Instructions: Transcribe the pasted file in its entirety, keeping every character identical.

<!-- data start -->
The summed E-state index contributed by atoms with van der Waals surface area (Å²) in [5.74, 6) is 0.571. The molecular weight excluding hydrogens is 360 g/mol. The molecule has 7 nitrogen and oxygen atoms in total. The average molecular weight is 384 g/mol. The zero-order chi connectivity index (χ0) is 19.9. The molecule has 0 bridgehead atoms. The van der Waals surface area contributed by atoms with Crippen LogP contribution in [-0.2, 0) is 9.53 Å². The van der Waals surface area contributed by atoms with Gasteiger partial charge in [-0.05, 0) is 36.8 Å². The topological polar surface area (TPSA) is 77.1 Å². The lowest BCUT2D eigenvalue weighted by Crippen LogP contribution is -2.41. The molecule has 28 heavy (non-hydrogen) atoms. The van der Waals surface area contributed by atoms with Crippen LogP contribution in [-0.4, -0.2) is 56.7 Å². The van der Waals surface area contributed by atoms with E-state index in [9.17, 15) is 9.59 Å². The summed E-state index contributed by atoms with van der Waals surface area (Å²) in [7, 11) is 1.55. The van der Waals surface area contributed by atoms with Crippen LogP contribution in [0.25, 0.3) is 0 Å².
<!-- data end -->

The summed E-state index contributed by atoms with van der Waals surface area (Å²) in [5.74, 6) is 0.571. The molecular weight excluding hydrogens is 360 g/mol. The molecule has 7 nitrogen and oxygen atoms in total. The average molecular weight is 384 g/mol. The zero-order chi connectivity index (χ0) is 19.9. The molecule has 0 bridgehead atoms. The van der Waals surface area contributed by atoms with Crippen LogP contribution in [-0.2, 0) is 9.53 Å². The van der Waals surface area contributed by atoms with Gasteiger partial charge in [-0.05, 0) is 36.8 Å². The topological polar surface area (TPSA) is 77.1 Å². The lowest BCUT2D eigenvalue weighted by Crippen LogP contribution is -2.41. The molecule has 28 heavy (non-hydrogen) atoms. The van der Waals surface area contributed by atoms with Crippen LogP contribution in [-0.4, -0.2) is 56.7 Å². The van der Waals surface area contributed by atoms with E-state index in [9.17, 15) is 9.59 Å². The summed E-state index contributed by atoms with van der Waals surface area (Å²) in [7, 11) is 1.55. The van der Waals surface area contributed by atoms with Crippen LogP contribution in [0.25, 0.3) is 0 Å².